Updated Feb. 14
The Martha’s Vineyard Airport has entered into a multi-district litigation against a slew of aircraft fire fighting foam manufacturers in order to recoup the financial losses caused by the spread of per- and polyfluoroalkyl substances (PFAS).
At an airport commission meeting Thursday, commissioners voted to engage in a retainer agreement with national law firm, Napoli Shkolnik, and the Ferraro Law Firm. Both firms have been actively involved in litigation against large aqueous film forming foam (AFFF) manufacturers.
Since November of 2019, the airport has been involved in mitigation of PFAS in private wells adjacent to the airport property.
The fluorinated firefighting foams that have been used at private and public airports like Martha’s Vineyard for decades were the only foams that met certain standards required by the Federal Aviation Administration (FAA).
According to airport commission chair Bob Rosenbaum, the airport is attempting to recoup mitigation expenses spent making sure neighbors of the airport property have clean and safe water to drink.
Remediation efforts by the airport’s engineering services company, Tetra Tech, have included testing more than 100 wells in the area of Coffins Field, Waldrons Bottom Road, and Vineyard Meadow Farms, and installing point of entry activated charcoal carbon filters for households whose wells tested positive for PFAS above 70 parts per trillion.
Airport officials had no immediate estimate of how much the PFAS-related mitigation has cost.
Rosenbaum said at least half a dozen AFFF manufacturers will be the focus of the litigation, including the 3M Company, an American multinational manufacturing conglomerate.
Over the years, the airport has utilized a number of different companies for their firefighting foams, so Rosenbaum said it will be tasking to go through records to determine which companies contributed most to the proliferation of PFAS within the community.
The multi-district litigation, which Rosenbaum said is distinct from a class action lawsuit, involves individual suits, as opposed to one large suit. “It involves individual entities that file suit, and since the suits are all so similar, the court consolidates them into one case,” Rosenbaum said. “The difference is that the awards are allocated separately for each party.”
The lawsuit will be on a contingency basis, which means the airport will not have to expend any of its existing funds. “The legal firm takes out expenses related to the suit, then they take 25 percent of the resulting award, and we get 75 percent,” Rosenbaum said.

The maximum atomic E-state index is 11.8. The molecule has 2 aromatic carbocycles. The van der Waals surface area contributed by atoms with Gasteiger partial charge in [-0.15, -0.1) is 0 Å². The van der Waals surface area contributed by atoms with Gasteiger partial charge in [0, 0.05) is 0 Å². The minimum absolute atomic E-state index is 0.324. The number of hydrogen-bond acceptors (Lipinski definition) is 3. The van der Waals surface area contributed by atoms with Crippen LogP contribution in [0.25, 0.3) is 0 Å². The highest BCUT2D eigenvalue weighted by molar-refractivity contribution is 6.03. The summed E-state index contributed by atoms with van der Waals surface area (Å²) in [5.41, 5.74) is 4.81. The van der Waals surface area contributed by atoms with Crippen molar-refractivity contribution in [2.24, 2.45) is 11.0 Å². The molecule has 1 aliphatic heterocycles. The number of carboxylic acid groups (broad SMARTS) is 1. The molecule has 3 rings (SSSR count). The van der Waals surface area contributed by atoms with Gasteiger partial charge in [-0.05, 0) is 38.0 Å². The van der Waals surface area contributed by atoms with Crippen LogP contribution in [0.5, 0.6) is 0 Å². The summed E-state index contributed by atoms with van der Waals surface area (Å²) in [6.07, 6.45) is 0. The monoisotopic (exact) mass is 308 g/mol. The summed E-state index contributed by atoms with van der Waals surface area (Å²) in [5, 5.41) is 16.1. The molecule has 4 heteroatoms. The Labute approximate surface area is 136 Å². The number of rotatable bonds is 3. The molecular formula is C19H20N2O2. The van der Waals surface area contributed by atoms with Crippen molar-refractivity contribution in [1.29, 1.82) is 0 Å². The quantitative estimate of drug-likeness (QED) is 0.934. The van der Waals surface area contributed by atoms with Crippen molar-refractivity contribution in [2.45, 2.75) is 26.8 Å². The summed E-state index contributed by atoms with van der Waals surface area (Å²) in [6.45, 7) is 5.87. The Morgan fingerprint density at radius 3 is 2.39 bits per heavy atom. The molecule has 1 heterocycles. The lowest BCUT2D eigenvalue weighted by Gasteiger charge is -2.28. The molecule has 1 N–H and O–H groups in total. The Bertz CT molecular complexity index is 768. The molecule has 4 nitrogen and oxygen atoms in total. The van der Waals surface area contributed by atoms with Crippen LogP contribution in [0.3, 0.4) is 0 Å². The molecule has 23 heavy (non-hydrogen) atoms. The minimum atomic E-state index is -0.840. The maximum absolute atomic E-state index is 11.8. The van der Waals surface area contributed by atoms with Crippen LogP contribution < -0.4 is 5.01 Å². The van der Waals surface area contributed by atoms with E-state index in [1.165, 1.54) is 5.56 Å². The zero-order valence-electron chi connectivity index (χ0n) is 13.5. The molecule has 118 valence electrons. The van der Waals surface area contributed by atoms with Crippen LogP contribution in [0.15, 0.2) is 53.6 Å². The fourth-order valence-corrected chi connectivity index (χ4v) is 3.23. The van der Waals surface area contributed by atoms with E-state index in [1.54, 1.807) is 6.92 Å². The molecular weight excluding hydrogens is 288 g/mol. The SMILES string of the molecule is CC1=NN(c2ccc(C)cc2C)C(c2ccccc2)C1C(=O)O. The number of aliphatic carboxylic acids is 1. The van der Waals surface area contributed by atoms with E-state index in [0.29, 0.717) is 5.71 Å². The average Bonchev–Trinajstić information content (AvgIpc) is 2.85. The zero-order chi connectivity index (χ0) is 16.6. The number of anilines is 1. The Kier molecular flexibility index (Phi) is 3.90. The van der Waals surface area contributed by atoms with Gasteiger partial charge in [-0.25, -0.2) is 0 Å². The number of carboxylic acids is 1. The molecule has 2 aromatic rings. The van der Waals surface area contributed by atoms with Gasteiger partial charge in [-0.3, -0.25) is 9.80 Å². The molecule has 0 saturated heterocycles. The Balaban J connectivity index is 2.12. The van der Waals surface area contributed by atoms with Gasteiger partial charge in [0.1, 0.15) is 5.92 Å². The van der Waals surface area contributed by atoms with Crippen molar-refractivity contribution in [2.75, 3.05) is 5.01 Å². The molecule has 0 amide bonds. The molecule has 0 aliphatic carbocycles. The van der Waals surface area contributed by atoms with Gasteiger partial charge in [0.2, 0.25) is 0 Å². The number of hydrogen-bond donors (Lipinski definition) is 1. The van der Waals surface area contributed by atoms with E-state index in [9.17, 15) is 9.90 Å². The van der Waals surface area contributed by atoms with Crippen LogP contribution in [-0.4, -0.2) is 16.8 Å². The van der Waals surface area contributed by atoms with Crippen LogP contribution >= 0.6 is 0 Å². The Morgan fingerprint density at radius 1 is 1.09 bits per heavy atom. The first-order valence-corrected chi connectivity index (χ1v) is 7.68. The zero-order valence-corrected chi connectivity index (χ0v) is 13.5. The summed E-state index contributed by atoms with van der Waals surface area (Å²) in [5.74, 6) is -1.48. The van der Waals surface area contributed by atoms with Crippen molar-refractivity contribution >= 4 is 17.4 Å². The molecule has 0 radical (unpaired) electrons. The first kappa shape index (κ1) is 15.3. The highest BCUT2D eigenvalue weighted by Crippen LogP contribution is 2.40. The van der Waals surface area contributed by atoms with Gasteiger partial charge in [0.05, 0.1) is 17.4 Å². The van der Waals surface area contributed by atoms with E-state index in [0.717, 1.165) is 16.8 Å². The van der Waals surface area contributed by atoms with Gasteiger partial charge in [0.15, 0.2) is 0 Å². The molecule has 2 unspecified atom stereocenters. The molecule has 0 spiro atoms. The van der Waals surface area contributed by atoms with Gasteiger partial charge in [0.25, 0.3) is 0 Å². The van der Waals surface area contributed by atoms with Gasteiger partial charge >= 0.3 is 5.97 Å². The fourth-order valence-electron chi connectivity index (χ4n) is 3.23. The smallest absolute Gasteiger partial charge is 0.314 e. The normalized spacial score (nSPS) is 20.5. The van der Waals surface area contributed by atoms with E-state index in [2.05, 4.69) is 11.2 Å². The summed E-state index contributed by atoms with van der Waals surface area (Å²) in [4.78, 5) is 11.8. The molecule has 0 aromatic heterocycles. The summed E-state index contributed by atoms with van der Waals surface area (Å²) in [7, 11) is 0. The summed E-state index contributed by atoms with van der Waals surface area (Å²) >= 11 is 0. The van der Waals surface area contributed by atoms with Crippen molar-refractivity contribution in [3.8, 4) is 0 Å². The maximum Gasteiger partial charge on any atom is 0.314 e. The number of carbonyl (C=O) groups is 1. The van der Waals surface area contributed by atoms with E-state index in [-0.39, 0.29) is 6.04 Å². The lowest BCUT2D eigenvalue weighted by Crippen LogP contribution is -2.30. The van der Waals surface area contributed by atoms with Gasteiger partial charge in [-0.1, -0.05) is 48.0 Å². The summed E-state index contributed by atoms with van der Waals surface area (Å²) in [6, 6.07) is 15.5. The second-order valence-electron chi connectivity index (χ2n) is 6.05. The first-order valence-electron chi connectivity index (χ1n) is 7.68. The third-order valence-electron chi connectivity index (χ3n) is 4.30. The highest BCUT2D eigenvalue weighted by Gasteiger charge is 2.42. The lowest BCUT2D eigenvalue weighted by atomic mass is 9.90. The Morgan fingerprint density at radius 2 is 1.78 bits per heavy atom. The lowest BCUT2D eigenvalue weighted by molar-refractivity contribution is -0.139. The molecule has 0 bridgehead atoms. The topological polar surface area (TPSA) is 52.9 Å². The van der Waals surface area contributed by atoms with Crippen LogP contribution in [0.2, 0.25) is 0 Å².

Rosenbaum pointed out the financial advantage of getting on board with the suit sooner rather than later. “We’ve been looking at this for a while now, and now it’s time to move forward,” Rosenbaum said.
Barnstable Municipal Airport is also involved in a suit against AFFF manufacturers as well, but Rosenbaum said they have retained different attorneys.
“It’s important to point out that this is another action we are taking to bring to light the problems associated with this foam. It is the belief that the manufacturers were fully aware of the problems this type of foam caused, and that is the basis of the suit,” Rosenbaum said.
“We were very proactive in going into the community and mitigating for our neighbors, but many problems have been created by the foam, and we would like to get some of those expenses back.”
According to James Ferraro Jr., of the Ferraro Law Firm, the airport “has done everything they can possibly do,” to get ahead of the emerging PFAS issue, which he said is affecting municipalities across the country. In the overall litigation, Ferraro said there are approximately 140 other municipal entities filing suit as part of the multidistrict litigation, including other airports, and public and private water suppliers.
Ferraro also said there are hundreds of personal injury cases against AFFF manufacturers filed by firefighters and others who were affected by the spread of these chemicals.
All the research that the airport’s engineers and attorneys are doing have, according to Ferraro, indicated that the FAA did not know until after recent investigations how these fluorinated foams would affect human health and wellness.
Currently, Ferraro said most municipal airports have switched over to GenX firefighting foam, manufactured by The Chemours Company, a spinoff of the DuPont chemical company.
The compound was created as an alternative to PFAS and related long-chain chemicals. Although GenX firefighting foam is a shorter-chain compound that contains 6 carbon atoms instead of the 8 carbon atoms contained in PFAS, and was originally thought to be less detrimental to human health, there are varying opinions within the scientific community.
“Remember, these are still referred to as forever chemicals. It is the belief of some scientists that these new chemicals cause many of the same health problems [as PFAS],” Ferraro said.
Updated to add comments from one of the attorneys.